Intel will continue its leading role in the “Golden Age of Semiconductors” and in creating a global interconnected industry.
We are entering a new golden age of semiconductors as insatiable demand for compute power grows.
Intel is among the few companies able to provide leading-edge silicon, where demand is strongest.
The world's reliance on semiconductors requires a more geographically balanced and resilient supply chain, which Intel is working hard to help correct.
Open ecosystems unleash innovation, democratize computing and, ultimately, win over closed, proprietary solutions.
The world runs on semiconductors.
More than a decade after Marc Andreessen declared that “software is eating the world,” we have entered an era where the confluence of software and hardware guides the path of how humanity operates. The entire world is becoming digital, as technology is increasingly central to every aspect of human existence.
The rapid evolution of cloud, data networks and smartphones transformed industries and societies around the globe. Foundational to all these evolutions is semiconductor technology — developed and deployed cost-effectively at a massive scale.
The pandemic lit a fire under this digital transformation. Timelines and plans of record were obliterated; necessity compelled digital product innovation. Semiconductors powered society’s ability to work remotely, stay connected with friends and family, offer virtual schooling, and provide enhanced healthcare. They enabled fast-tracking of scientific research, including the intricate and molecular mapping of the novel SARS COVID-19 virus.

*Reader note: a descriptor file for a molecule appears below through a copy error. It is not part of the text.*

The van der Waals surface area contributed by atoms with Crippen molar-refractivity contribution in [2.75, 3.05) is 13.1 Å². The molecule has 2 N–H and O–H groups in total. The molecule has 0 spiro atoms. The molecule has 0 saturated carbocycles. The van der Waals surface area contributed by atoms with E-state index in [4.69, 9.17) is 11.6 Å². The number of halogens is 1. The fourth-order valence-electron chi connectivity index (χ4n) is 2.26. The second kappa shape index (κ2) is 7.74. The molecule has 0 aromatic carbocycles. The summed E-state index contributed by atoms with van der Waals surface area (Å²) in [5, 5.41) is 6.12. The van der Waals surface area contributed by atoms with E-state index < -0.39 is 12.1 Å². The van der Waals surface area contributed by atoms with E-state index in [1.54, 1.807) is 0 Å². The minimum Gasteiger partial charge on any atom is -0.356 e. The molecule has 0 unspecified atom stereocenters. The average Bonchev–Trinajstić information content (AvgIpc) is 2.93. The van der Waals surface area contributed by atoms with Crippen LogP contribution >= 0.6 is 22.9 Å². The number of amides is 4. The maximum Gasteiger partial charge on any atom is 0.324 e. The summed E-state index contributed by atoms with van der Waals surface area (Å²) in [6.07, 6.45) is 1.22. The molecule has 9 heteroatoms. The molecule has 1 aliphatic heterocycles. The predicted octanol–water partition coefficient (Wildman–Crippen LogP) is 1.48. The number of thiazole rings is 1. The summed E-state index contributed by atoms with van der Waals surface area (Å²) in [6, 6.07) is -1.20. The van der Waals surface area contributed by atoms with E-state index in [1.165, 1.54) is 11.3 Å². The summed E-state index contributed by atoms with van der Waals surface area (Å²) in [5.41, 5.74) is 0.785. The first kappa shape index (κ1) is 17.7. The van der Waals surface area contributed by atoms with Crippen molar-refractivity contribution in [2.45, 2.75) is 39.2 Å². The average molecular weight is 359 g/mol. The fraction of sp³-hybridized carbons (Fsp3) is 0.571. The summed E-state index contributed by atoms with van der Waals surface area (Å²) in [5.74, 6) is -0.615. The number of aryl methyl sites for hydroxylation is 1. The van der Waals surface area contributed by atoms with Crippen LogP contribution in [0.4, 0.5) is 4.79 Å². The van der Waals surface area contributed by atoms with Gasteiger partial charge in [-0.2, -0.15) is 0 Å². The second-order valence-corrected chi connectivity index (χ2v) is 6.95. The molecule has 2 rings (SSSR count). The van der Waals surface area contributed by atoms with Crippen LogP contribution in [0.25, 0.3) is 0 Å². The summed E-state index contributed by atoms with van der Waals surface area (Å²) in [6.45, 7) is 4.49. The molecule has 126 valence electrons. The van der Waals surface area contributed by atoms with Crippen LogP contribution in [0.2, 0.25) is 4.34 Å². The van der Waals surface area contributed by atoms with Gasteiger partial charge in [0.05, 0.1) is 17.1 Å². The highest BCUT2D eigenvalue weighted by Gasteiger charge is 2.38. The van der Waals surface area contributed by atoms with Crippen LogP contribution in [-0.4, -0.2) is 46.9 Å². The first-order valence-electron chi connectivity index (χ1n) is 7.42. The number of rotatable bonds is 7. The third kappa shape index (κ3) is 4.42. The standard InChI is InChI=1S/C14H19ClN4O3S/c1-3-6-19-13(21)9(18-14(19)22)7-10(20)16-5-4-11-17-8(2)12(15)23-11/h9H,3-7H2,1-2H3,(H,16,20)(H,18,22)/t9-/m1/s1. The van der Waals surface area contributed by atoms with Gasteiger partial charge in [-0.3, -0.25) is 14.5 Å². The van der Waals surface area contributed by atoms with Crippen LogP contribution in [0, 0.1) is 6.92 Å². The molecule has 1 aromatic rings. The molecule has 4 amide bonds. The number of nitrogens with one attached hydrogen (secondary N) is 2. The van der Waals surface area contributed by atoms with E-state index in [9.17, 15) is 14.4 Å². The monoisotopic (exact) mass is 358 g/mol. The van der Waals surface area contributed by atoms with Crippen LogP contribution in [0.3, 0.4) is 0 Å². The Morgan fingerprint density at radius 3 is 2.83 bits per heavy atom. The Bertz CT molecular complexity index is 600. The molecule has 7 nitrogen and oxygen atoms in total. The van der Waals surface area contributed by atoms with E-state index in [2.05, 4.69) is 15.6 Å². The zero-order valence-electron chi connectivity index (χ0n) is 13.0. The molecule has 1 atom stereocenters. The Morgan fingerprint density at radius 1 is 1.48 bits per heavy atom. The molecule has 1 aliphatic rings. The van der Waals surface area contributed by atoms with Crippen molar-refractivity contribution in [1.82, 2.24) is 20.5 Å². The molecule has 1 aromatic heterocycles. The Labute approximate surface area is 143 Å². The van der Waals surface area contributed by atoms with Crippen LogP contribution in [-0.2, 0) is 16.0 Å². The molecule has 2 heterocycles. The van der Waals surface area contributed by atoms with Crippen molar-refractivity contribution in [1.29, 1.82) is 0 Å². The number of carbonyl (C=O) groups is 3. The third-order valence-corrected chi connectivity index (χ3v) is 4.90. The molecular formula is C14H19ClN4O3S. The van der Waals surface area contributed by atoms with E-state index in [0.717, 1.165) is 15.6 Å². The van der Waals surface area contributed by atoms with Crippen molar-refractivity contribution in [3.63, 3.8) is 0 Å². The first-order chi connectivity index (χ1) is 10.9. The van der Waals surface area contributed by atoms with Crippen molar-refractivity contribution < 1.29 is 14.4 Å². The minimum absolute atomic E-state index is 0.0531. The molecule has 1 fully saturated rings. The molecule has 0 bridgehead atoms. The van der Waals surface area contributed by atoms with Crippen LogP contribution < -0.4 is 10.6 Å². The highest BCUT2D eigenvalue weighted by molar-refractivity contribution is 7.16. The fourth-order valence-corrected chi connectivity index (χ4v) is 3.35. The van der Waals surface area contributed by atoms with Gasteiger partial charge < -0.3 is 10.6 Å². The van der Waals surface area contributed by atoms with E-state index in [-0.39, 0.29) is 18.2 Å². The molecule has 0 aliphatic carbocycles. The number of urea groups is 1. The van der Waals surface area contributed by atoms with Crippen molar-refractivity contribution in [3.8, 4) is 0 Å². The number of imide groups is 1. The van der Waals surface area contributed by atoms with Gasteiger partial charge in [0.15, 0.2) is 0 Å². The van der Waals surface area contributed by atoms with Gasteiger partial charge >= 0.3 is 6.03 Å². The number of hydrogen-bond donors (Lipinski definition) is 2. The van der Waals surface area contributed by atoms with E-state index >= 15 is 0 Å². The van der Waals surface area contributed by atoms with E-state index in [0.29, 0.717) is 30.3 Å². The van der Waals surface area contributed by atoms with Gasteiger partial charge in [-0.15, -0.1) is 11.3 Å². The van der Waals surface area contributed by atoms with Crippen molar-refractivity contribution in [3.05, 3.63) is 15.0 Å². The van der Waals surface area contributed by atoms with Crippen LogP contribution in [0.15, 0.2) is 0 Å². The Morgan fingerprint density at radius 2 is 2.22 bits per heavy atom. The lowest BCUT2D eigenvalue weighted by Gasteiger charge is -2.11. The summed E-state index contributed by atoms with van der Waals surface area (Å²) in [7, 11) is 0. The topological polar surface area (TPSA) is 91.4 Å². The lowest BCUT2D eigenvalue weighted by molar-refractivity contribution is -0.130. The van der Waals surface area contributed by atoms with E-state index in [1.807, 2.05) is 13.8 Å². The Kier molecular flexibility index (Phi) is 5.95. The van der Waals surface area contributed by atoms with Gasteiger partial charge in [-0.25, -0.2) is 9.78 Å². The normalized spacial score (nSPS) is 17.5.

Critical industries, including education, finance, manufacturing, medicine, transportation and defense are being transformed by the power of semiconductors, which continue to advance at a torrid pace. All this has led to unprecedented demand for chips, made more acute by the disruption in our global supply chain.
"The pandemic lit a fire under this digital transformation. Timelines and plans of record were obliterated; necessity compelled digital product innovation."
We Stand at the Precipice of a Digital Renaissance
It’s clear that semiconductors are the backbone of the global economy, essential to maintaining our lives in the “new normal.” What does this mean for the semiconductor industry?
The market for this technology that is now powering almost every industry’s transformation surpassed $500 billion for the first time in 2021, according to Gartner. It’s predicted to double to $1 trillion by the end of this decade as the insatiable demand for compute power grows. We believe that revenue at the leading edge — for the most advanced silicon process nodes, where I see the greatest need — will grow much faster. In fact, I see trailing nodes grow at one-fifth the rate of the growth of leading nodes.
Ahead of us is a once-in-a-generation opportunity — both for Intel and the semiconductor industry — to fuel the transformation as every company becomes a technology company. In a landscape of tremendous change, I am confident that Intel can be the world’s leading semiconductor company and set a course for a new era of innovation and technological leadership.
Ushering in the Era of Super Moore’s Law
Advanced semiconductors are enabling new levels of human achievement thanks to what I call the “technology superpowers,” which in turn are triggering an explosion in demand for semiconductors.
Ubiquitous computing allows humans to interact with the ever-changing faces of technology everywhere.
Cloud-to-edge infrastructure provides a scalable solution to process the plethora of data while addressing applications’ demands for lower latency and higher bandwidth.
Pervasive connectivity allows technology to communicate with everyone and everything.
AI brings intelligence to it all and will continue to infuse all forms of computing through standards-based, developer-friendly scalable tools and technologies.
Since our founding, Intel has thrived on the relentless pursuit of semiconductor invention and innovation as described by Moore’s Law. It has provided the technological backbone behind the greatest period of human innovation and wealth creation in history — and we are still right in the thick of it.